The disappearing McLean
I know it's been a while since this story started, but I hope that you haven't forgotten about it. Varsity Theater owner Jason Mclean is still facing a lawsuit over accusations of sexual abuse stemming from his time as an actor and teacher at Children's Theater Company. In the past year, the Varsity has been through protests and a variety of acts cancelling their gigs at the venue. Today the Varsity's social media accounts are dormant and no musical acts are scheduled on its calendar.
Now, there is some more troubling news. According to reports from Fox 9 News, McLean failed to show up for a court deposition on January 24 after spending a lot of time trying to dodge subpoenas issued to him by the prosecution. His lawyer dropped him (which would presumably take a lot, considering that his lawyer was the same guy who stuck by notorious swindlers like Denny Hecker and Tom Petters), and as far as anyone can tell, McLean no longer has legal representation. Attorney Jeff Anderson, who represents the plaintiffs in the case, commented that McLean "has gone on the legal lam" (or "on the lamb", as Fox 9 spells it).
It appears to all the world that McLean is attempting to hide out and run away from his problems. If that is his plan, all I can say is that it will not end well.
Today we live in a very different world from the one that gave Children's Theater founder John Clark Donahue. The internet may seem to have a terrible time paying attention to anything for very long, but its memory is actually fairly permanent, and it can follow anyone anywhere, no matter where they choose to hide. This new ability for people to communicate and mobilize has proven devastatingly effective at taking down people who would have been able to fly under the radar in the past. Just ask the boys at Profiles Theater in Chicago. Or look at the recent rapid takedown of Dead Writers Theater Collective, also in Chicago. (By the way, what the hell is up with Chicago these days?)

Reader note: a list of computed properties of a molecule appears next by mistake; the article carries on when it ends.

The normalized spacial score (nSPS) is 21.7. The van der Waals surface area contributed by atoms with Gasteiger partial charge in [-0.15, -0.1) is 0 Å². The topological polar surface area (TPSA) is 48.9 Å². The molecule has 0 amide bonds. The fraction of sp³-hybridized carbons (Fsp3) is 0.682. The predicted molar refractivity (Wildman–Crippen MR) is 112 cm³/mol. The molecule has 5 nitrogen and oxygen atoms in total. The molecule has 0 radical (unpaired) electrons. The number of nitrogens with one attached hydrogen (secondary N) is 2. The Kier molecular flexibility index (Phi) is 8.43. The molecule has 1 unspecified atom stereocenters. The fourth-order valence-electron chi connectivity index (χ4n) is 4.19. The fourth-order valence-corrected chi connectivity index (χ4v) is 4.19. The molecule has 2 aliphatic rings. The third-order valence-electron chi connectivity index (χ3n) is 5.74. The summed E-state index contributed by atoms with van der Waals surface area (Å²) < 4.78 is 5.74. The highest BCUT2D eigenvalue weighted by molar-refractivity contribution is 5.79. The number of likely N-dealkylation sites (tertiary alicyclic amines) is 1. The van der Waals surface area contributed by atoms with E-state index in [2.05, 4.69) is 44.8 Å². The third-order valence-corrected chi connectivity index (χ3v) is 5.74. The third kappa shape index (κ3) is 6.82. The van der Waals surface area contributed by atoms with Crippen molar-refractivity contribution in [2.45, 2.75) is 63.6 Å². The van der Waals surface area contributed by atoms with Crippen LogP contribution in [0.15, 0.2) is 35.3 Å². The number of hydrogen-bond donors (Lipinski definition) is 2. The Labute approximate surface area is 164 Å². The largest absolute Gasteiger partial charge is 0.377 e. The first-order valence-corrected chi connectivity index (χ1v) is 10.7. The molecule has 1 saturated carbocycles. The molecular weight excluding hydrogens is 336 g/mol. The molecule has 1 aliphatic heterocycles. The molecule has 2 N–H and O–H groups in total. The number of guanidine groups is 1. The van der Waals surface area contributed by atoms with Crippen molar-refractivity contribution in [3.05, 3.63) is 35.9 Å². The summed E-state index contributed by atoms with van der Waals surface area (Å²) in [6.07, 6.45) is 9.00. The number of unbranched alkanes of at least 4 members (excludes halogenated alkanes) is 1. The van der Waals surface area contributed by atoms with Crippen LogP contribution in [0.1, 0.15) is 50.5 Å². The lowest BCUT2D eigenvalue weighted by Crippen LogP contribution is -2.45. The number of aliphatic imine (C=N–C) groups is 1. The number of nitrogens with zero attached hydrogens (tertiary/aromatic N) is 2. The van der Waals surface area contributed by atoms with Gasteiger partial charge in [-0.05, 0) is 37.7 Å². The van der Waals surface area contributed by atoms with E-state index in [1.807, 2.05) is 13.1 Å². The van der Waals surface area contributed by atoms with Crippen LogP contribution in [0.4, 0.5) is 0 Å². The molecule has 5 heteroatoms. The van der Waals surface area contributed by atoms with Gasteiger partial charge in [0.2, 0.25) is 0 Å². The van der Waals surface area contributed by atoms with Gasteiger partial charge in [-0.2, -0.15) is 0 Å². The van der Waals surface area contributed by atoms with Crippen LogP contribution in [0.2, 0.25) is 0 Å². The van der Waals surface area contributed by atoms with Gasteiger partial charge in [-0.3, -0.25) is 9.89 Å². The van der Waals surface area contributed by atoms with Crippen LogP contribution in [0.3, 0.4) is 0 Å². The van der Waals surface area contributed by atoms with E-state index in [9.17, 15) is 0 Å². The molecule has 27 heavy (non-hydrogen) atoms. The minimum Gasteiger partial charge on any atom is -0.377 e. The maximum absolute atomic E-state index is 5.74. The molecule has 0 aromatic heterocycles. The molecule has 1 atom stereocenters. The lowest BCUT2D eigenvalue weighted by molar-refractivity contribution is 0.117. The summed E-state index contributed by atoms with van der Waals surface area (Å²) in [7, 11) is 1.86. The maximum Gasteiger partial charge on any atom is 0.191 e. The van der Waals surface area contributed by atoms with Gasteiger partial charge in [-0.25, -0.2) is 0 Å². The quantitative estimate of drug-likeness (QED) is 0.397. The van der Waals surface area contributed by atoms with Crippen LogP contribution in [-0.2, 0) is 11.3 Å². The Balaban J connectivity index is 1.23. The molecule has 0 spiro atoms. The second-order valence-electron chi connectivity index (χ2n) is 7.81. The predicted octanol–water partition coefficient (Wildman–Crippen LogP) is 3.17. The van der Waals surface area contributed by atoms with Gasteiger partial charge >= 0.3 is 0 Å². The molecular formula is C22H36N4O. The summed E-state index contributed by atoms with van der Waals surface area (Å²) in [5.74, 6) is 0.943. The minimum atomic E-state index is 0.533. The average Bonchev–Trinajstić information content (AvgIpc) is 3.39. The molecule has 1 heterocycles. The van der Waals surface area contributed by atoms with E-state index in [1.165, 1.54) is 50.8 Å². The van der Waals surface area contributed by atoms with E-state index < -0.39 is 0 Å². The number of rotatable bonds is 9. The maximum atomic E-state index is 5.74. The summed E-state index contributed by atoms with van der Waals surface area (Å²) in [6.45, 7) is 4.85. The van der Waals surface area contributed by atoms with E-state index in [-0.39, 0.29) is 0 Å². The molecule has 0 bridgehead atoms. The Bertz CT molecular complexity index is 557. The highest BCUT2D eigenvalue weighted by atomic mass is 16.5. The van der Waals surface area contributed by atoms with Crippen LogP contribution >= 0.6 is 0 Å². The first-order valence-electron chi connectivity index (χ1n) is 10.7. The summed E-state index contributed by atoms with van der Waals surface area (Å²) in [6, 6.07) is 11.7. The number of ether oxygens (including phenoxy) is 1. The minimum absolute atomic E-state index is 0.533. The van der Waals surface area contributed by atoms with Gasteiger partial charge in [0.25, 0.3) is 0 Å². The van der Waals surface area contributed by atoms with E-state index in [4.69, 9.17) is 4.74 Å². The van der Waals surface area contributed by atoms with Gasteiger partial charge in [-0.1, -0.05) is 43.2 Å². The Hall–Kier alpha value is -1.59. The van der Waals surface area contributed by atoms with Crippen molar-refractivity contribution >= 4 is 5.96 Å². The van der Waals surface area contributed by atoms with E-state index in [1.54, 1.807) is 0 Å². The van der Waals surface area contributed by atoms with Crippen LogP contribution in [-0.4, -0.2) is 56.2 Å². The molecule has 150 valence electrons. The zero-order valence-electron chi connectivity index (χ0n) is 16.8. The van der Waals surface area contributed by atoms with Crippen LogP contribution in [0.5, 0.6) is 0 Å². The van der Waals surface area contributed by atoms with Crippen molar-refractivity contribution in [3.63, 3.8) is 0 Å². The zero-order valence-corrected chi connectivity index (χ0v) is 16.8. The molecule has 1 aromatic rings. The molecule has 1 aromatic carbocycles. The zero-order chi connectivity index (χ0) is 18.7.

Even if McLean somehow manages to duck this lawsuit, he will not be able to hide out until the fallout blows over and slink back onto the scene when nobody is looking, like Donahue managed. We can be better than that. We can learn as a community to call out and stand up to abuses of power. We can all do our part to make sure that things like this don't happen again. So, don't forget to pay attention.
Advocaters! Mount up!
By the time this article goes to print, I will be over in St. Paul at the capitol building meeting with some of my elected representatives. I will be doing my small part on this Arts Advocacy Day to tell the state legislators that the arts are important and worthy of being funded. With all the Trumpist bluster about cutting federal funding for the arts, it's more important than ever that supporters get in politicians' faces about this. I'm super pumped about it this year, because it looks like we will have more arts lovers than ever raining down on the capitol dome (figuratively speaking; the literal version would be rather messy).
According to a recent Facebook post from Minnesota Citizens for the Arts, who organizes this event and spends the rest of the year counting to advocate for arts funding: "Because over 800 people have registered, it's going to be a bit crazy. Registration is now closed, we are at capacity at the morning events at the MN History Center."
Damn! There are going to be over 800 of us! Sure, it's not Women's March numbers of people, but that's over 800 people who are going to be in lawmakers' offices talking to them, face-to-face. If you know anything about how lobbying works, you know that this is huge. Also, if you know anything about how lunch counters at government buildings work, you know that you should have probably brought a bag lunch today.